Deep Time Archive – Geology

1This work is conducted in memory and respectfully honours the First Australian People,
the Aboriginal People of this land.

The following geology report was compiled in 2017 by Sebastian Meredith, and documents the geology associated with artefacts found at the former Palais site at Newcastle West in 2009 – also referred to as The Deep Time Archive.

Report is available here Deep Time Notes – Geology

The geological properties of the hundreds of artefacts examined for the Deep Time project are valuable parts of the story that Deep Time has sought to unearth. Importantly, identifying the makeup of each tool can perhaps grant them a sense of original place that cannot be easily determined from their final resting place alone. Each artefact was observed under hand lens magnification, with characteristics such as mineral composition, grain size, and fracture geometry indicating the type of rock from which it was composed. This process was completed over several weeks with contributions by Maxine Park, a fellow graduate geologist from the University of Newcastle.

Most prominent among our findings was the prevalence of Nobby’s Tuff, which aligns with our expectations of the Newcastle area once being a key centre of tool manufacturing in the region. Nobby’s Tuff is fortunately quite distinctive, bearing chemical alterations that make it similar to chert or flint – ideal for toolmaking. Other rock types are far more difficult to place geographically with any degree of certainty, but do indicate a wise use of different materials for their most suitable purposes. Unfortunately, the hypothesis that some rock types indicate trade with other Indigenous nations would likely require confirmation via thin section analysis – a procedure that would damage the artefacts and disrespect the living memory they represent.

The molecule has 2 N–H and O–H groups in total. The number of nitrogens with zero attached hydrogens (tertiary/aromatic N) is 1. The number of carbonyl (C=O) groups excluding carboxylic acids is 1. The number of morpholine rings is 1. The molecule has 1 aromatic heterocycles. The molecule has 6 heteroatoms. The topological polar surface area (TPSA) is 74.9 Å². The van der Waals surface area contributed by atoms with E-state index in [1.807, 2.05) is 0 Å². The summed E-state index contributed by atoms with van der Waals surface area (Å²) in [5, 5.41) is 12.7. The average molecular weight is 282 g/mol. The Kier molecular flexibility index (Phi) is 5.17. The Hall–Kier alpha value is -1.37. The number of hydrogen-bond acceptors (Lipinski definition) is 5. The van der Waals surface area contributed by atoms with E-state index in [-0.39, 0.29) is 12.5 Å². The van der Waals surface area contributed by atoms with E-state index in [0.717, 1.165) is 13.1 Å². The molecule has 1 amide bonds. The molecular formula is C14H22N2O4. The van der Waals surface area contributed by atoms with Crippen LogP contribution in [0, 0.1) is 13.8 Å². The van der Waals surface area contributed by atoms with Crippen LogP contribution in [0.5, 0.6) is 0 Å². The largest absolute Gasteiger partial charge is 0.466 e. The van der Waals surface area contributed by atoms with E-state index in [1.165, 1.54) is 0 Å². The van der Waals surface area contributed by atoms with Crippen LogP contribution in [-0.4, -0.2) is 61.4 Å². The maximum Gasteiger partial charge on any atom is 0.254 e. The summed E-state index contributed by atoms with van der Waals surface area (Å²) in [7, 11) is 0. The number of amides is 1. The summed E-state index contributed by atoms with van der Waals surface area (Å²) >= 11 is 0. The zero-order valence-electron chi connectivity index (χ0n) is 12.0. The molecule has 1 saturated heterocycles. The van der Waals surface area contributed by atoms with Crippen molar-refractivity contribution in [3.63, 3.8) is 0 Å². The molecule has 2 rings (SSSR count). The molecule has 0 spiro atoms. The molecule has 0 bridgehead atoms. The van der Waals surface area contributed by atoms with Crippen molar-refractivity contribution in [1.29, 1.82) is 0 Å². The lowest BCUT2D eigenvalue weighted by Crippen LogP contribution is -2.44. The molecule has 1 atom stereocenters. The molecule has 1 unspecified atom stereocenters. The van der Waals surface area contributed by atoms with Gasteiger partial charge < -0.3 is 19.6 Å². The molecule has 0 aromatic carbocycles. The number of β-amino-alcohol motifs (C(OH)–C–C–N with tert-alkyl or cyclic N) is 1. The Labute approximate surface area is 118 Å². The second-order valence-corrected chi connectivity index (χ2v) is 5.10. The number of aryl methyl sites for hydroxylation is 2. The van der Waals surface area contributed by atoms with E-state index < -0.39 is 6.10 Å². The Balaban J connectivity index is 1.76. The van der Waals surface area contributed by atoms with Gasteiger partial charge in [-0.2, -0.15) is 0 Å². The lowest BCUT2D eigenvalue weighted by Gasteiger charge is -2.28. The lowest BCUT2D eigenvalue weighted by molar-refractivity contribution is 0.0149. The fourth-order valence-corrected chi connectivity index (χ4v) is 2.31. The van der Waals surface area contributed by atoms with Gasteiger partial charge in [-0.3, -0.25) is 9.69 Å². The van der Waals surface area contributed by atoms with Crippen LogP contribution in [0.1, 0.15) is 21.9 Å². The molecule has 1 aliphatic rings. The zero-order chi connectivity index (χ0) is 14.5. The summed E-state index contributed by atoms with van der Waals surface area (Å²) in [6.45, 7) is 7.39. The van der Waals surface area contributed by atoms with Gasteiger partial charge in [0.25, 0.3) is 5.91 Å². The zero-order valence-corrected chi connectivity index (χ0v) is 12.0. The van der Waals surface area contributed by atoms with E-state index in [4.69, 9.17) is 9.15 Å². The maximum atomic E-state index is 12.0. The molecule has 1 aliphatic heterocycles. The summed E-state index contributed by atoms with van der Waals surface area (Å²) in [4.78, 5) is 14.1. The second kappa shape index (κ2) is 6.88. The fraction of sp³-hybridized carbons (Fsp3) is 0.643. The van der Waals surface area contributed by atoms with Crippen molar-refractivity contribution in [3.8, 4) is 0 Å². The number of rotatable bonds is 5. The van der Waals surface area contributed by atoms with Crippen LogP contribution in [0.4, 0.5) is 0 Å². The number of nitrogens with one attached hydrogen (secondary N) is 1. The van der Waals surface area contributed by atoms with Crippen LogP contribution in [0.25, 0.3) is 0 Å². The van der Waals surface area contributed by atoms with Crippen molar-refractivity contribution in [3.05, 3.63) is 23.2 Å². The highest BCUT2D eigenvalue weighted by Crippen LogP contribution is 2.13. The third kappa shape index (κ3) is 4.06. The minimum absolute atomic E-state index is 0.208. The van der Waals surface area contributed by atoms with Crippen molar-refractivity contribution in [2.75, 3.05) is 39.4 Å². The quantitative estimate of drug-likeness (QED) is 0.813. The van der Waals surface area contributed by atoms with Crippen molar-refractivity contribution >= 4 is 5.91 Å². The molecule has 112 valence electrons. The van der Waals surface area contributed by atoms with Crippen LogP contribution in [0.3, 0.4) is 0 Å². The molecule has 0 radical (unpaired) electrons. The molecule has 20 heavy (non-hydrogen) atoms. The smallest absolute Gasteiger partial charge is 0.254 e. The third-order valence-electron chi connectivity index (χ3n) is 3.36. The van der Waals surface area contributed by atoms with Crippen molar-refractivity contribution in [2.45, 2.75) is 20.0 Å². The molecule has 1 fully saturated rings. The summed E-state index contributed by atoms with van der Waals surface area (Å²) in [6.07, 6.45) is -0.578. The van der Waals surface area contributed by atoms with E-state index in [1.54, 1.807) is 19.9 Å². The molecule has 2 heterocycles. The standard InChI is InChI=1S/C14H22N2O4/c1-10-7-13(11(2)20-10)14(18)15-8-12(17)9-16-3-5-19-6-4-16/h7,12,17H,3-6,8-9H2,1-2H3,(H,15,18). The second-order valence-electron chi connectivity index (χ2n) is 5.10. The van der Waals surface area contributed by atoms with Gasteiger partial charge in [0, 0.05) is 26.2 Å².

Sebastian Meredith holds a Bachelor of Science/Bachelor of Arts (Hons) from UON, and his areas of interest are geology and history.

Artefacts shown below can be viewed in 3D HERE at Livinghistories@uon  Remember to click on image shown on digital platform and ‘view 3D model’ on left sidebar)


Also listen to Geological History: Interview with Roslyn Kerr, geologist, about the formation of Nobbys-Whibayganba and its special properties and the importance of silicified tuff for tool making by Aboriginal people.

Other posts associated with the Deep Time Project are available HERE. 


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